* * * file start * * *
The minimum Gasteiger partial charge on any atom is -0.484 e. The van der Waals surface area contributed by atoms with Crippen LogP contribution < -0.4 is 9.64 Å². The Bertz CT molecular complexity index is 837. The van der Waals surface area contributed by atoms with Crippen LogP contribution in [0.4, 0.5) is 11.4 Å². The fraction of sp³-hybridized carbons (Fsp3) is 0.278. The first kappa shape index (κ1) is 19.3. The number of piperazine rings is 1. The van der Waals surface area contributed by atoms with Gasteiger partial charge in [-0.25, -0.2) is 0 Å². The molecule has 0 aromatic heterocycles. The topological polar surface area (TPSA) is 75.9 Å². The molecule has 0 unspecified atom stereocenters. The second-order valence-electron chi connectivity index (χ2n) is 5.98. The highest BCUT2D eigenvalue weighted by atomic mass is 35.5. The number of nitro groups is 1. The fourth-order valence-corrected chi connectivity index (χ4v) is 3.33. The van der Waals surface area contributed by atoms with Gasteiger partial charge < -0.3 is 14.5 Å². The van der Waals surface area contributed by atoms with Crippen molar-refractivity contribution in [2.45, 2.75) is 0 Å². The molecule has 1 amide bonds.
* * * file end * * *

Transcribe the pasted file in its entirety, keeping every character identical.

The minimum Gasteiger partial charge on any atom is -0.484 e. The van der Waals surface area contributed by atoms with Crippen LogP contribution < -0.4 is 9.64 Å². The Bertz CT molecular complexity index is 837. The van der Waals surface area contributed by atoms with Crippen LogP contribution in [0.4, 0.5) is 11.4 Å². The fraction of sp³-hybridized carbons (Fsp3) is 0.278. The first kappa shape index (κ1) is 19.3. The number of piperazine rings is 1. The van der Waals surface area contributed by atoms with Gasteiger partial charge in [-0.25, -0.2) is 0 Å². The molecule has 0 aromatic heterocycles. The topological polar surface area (TPSA) is 75.9 Å². The molecule has 0 unspecified atom stereocenters. The second-order valence-electron chi connectivity index (χ2n) is 5.98. The highest BCUT2D eigenvalue weighted by atomic mass is 35.5. The number of nitro groups is 1. The fourth-order valence-corrected chi connectivity index (χ4v) is 3.33. The van der Waals surface area contributed by atoms with Gasteiger partial charge < -0.3 is 14.5 Å². The van der Waals surface area contributed by atoms with Crippen molar-refractivity contribution in [2.45, 2.75) is 0 Å². The molecule has 1 amide bonds.